Film reviews: new from September 8 to 9

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  • Disney+
  • Tom Hanks in Pinocchio

Barbaric ***

If narrative boldness alone were the measure of a movie’s worth, writer/director Zach Cregger’s funky horror feature might be one of the movies of the year; as things stand, overambition and clumsy execution can only turn things around a bit. It opens on a rainy night in a Detroit neighborhood, where Tess Marshall (Georgina Campbell) arrives at her Airbnb rental to find it’s been double-booked, forcing her to share the space for one night with her co-worker. tenant Keith (Bill Skarsgård). This setup alone offers a lot of potential, with doors creaking in the middle of the night and just enough of Tess’s story – as well as simple realities of gender power dynamics – to make her suspicions apt. of Keith perfectly reasonable. Then, just when things get really crazy, Cregger pulls out the mat and sends us to a different place, then starts again to send us to another time. All of this is remarkably effective at keeping a viewer completely unsure where it will all ultimately go, even as it becomes clearer that Cregger wants to find different kinds of horror in sexual violence. He’s not skilled enough to handle the “who’s the real barbaric subtext,” or how to relate it to the reality of crumbling urban neighborhoods and “white flight.” But even when Barbaric stumbles, he does so by taking off at a dead sprint for unpredictability. Available September 9 in theaters. (R)

Clerk III *1/2
“As long as you’re alive, you can always start another chapter,” says the ghost of Rebecca (Rosario Dawson) during a visit to her husband Dante (Brian O’Halloran) – but that’s not the lesson that we could reasonably take from Kevin. Smith’s last visit to his View Askew-niverse. Dante and Randal (Jeff Anderson) still work at the same New Jersey Quik Stop, albeit now as co-owners, but that normalcy is shaken by Randal’s “widower” heart attack, which inspires him to make a film based about his experiences. The story was clearly inspired by Smith’s own confrontation with mortality in 2018, which makes it really frustrating that Randal’s story isn’t something original, but essentially a rehash of Clerks and Clerk II, full of nudge references and simple repeats. Smith wouldn’t be Smith without a lot of pop culture-based jokes and appearances, so there’s no way he’s passing up the chance to have Amy Sedaris as the doctor who drops a reference to The Mandalorian (in which she appears) just for insider lulz. The film itself makes no sense and becomes extremely awkward when Smith tries to shift the emotional weight of Dante’s grief into the other episodic madness. Other than acknowledging that post-legalization New Jersey is no longer a place where Jay (Jason Mewes) has to surreptitiously sell weed, nothing has changed. And it’s sad that someone faces death, gets the chance to “start another chapter” and instead tells the same chapters they’ve already told, with diminishing returns. Available from September 13 to 18 in theaters. (R)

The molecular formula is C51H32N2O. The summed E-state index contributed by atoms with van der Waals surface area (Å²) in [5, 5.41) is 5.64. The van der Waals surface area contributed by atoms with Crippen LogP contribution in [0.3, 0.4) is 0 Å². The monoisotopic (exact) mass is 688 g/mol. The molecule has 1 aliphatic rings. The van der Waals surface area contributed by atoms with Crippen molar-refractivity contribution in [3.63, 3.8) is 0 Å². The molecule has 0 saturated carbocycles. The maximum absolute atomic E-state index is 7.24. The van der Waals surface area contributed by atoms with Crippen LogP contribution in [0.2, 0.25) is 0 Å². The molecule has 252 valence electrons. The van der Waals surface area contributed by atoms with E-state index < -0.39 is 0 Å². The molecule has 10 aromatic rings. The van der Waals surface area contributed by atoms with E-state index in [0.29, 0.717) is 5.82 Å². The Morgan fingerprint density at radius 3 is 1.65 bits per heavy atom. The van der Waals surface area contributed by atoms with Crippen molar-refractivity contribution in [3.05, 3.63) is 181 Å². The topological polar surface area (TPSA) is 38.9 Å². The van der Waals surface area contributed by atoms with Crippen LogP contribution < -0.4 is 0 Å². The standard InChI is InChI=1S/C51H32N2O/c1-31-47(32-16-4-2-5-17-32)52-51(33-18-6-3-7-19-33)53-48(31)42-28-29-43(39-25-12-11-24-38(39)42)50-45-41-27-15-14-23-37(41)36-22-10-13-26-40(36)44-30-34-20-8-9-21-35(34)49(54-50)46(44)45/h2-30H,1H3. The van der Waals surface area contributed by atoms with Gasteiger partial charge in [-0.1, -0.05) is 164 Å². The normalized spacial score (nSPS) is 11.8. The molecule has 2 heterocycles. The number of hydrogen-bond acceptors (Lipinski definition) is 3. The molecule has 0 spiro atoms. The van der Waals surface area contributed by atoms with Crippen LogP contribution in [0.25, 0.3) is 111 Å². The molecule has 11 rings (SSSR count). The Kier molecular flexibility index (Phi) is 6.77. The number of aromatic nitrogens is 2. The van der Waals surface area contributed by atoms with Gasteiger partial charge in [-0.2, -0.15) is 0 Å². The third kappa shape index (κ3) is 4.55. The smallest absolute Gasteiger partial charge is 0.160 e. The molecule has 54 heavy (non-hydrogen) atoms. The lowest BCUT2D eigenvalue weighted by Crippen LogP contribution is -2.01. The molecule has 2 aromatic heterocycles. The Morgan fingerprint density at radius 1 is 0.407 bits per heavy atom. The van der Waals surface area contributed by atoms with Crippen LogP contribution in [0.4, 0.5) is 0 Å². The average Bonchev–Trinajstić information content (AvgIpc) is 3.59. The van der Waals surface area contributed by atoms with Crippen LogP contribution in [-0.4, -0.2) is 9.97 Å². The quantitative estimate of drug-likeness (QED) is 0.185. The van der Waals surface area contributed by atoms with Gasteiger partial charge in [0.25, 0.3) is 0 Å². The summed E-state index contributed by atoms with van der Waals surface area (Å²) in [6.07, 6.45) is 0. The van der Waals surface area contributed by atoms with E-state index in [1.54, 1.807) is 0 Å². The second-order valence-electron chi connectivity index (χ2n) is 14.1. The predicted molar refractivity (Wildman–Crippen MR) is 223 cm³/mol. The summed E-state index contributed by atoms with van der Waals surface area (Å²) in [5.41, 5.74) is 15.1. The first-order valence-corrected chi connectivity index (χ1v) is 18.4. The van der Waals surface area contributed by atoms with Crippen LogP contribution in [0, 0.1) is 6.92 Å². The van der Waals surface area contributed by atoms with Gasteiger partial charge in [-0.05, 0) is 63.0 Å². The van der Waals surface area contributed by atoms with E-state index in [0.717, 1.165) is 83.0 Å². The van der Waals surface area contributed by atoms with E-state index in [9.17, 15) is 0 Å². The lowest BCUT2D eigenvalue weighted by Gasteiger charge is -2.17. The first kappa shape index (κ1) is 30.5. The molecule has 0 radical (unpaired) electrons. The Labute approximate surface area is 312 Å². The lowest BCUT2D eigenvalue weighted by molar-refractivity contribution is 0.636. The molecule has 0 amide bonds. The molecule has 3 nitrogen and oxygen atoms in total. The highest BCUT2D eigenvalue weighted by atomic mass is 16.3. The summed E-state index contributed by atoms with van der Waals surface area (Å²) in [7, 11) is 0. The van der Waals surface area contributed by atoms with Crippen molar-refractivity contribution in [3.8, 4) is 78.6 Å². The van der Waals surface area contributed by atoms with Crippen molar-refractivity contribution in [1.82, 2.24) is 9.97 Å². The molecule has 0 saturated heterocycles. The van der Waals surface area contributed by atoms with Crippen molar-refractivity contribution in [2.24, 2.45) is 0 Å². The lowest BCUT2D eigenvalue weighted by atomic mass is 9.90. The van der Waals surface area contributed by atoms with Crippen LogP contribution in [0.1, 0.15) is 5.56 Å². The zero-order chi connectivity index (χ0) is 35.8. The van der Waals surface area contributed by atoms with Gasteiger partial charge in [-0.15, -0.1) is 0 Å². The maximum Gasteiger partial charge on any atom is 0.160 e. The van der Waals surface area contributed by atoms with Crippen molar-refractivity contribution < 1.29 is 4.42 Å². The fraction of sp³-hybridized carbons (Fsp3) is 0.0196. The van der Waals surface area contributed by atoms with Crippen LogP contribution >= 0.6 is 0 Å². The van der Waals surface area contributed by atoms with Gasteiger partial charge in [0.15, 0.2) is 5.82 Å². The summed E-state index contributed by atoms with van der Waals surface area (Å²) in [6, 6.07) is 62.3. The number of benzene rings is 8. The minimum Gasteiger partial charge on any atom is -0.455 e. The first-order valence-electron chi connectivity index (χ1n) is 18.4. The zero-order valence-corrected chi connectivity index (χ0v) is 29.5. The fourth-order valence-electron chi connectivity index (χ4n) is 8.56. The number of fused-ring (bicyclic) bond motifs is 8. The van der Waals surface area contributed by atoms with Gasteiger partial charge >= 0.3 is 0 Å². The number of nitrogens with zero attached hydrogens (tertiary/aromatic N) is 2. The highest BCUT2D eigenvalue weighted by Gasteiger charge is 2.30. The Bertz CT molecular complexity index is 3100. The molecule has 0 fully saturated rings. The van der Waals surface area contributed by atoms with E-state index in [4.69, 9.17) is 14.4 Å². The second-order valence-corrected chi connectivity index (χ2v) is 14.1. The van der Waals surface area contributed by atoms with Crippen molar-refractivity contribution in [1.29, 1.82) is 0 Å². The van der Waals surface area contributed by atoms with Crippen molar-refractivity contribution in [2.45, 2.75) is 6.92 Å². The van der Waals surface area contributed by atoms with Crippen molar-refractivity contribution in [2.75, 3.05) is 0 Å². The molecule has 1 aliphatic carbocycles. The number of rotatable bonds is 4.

Medieval ***
Co-writer/director Peter Jákl goes straight for the Brave heart formula in this period story of a real-life rebel hero, but it’s a formula like “if it ain’t broke…”. Ben Foster plays Jan Žižka, a Czech mercenary soldier around 1402 who is caught up in the battle between the brothers Wenceslas (Karel Roden) and Sigismund (Matthew Goode) for the throne of Bohemia, and possibly the title of Holy Roman Emperor. The political machinations – also involving ransoming French princess Katherine (Sophie Lowe) to sway the involvement of her wealthy noble fiancé (Til Schweiger) – involve a lot of early exposure, although Jákl has the good sense to hand over the most of it to Michael Cain. It’s not always easy to follow, especially given Katherine’s various double crossovers and covers, but Medieval balance it with plenty of solidly brutal action, and a formidable villainous henchman in Roland Møller’s Torak, which for a moment nails a sly half-smile in disbelief at Žižka’s exploits. And along the way, Jákl manages to offer a salient little commentary on the divine right of kings and the cruelties inflicted by those who claim to act in the name of God. Foster gives Žižka a taciturn gravitas that pairs well with Lowe’s earnestness, serving up a sword-and-arrow adventure that breaks little, but reminds you why this ground is worth revisiting. Available September 9 in theaters. (R)